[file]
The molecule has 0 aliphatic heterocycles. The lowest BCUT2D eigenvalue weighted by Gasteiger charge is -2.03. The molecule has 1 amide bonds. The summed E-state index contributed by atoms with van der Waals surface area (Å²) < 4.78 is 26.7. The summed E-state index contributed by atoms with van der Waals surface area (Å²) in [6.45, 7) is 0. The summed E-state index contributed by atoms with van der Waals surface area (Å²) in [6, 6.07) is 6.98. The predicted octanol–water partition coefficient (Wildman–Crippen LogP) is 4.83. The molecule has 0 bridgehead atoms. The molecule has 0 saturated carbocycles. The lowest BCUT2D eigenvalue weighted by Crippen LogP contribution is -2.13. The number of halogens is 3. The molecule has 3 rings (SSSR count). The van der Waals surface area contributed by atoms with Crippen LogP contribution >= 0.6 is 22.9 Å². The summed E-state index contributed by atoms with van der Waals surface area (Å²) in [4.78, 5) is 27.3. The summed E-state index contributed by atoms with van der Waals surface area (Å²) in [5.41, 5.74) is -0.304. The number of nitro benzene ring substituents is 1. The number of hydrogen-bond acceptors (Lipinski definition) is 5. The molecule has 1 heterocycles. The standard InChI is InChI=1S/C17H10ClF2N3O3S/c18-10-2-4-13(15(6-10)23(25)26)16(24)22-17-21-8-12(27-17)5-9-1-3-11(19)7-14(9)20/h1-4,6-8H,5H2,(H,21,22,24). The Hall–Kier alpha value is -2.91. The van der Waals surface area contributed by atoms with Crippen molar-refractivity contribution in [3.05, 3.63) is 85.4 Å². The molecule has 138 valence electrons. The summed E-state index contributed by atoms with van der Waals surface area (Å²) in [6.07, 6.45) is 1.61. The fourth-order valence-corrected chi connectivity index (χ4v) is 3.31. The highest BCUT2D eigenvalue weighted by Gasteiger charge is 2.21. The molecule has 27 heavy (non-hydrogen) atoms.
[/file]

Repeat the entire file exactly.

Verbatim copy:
The molecule has 0 aliphatic heterocycles. The lowest BCUT2D eigenvalue weighted by Gasteiger charge is -2.03. The molecule has 1 amide bonds. The summed E-state index contributed by atoms with van der Waals surface area (Å²) < 4.78 is 26.7. The summed E-state index contributed by atoms with van der Waals surface area (Å²) in [6.45, 7) is 0. The summed E-state index contributed by atoms with van der Waals surface area (Å²) in [6, 6.07) is 6.98. The predicted octanol–water partition coefficient (Wildman–Crippen LogP) is 4.83. The molecule has 0 bridgehead atoms. The molecule has 0 saturated carbocycles. The lowest BCUT2D eigenvalue weighted by Crippen LogP contribution is -2.13. The number of halogens is 3. The molecule has 3 rings (SSSR count). The van der Waals surface area contributed by atoms with Crippen LogP contribution >= 0.6 is 22.9 Å². The summed E-state index contributed by atoms with van der Waals surface area (Å²) in [4.78, 5) is 27.3. The summed E-state index contributed by atoms with van der Waals surface area (Å²) in [5.41, 5.74) is -0.304. The number of nitro benzene ring substituents is 1. The number of hydrogen-bond acceptors (Lipinski definition) is 5. The molecule has 1 heterocycles. The standard InChI is InChI=1S/C17H10ClF2N3O3S/c18-10-2-4-13(15(6-10)23(25)26)16(24)22-17-21-8-12(27-17)5-9-1-3-11(19)7-14(9)20/h1-4,6-8H,5H2,(H,21,22,24). The Hall–Kier alpha value is -2.91. The van der Waals surface area contributed by atoms with Crippen molar-refractivity contribution in [3.05, 3.63) is 85.4 Å². The molecule has 138 valence electrons. The summed E-state index contributed by atoms with van der Waals surface area (Å²) in [6.07, 6.45) is 1.61. The fourth-order valence-corrected chi connectivity index (χ4v) is 3.31. The highest BCUT2D eigenvalue weighted by Gasteiger charge is 2.21. The molecule has 27 heavy (non-hydrogen) atoms.